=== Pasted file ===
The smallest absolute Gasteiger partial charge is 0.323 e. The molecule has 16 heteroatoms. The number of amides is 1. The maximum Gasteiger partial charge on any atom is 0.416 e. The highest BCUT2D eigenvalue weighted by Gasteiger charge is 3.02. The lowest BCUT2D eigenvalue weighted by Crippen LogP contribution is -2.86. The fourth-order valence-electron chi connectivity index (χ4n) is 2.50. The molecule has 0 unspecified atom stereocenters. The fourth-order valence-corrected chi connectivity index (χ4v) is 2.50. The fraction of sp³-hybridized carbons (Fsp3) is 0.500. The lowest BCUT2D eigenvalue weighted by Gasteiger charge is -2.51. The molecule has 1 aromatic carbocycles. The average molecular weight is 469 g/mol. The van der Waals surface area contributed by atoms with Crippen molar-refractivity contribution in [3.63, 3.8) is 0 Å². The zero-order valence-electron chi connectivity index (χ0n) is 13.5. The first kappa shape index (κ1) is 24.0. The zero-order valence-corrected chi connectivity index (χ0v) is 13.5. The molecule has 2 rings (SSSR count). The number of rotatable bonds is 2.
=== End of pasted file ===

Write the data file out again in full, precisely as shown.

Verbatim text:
The smallest absolute Gasteiger partial charge is 0.323 e. The molecule has 16 heteroatoms. The number of amides is 1. The maximum Gasteiger partial charge on any atom is 0.416 e. The highest BCUT2D eigenvalue weighted by Gasteiger charge is 3.02. The lowest BCUT2D eigenvalue weighted by Crippen LogP contribution is -2.86. The fourth-order valence-electron chi connectivity index (χ4n) is 2.50. The molecule has 0 unspecified atom stereocenters. The fourth-order valence-corrected chi connectivity index (χ4v) is 2.50. The fraction of sp³-hybridized carbons (Fsp3) is 0.500. The lowest BCUT2D eigenvalue weighted by Gasteiger charge is -2.51. The molecule has 1 aromatic carbocycles. The average molecular weight is 469 g/mol. The van der Waals surface area contributed by atoms with Crippen molar-refractivity contribution in [3.63, 3.8) is 0 Å². The zero-order valence-electron chi connectivity index (χ0n) is 13.5. The first kappa shape index (κ1) is 24.0. The zero-order valence-corrected chi connectivity index (χ0v) is 13.5. The molecule has 2 rings (SSSR count). The number of rotatable bonds is 2.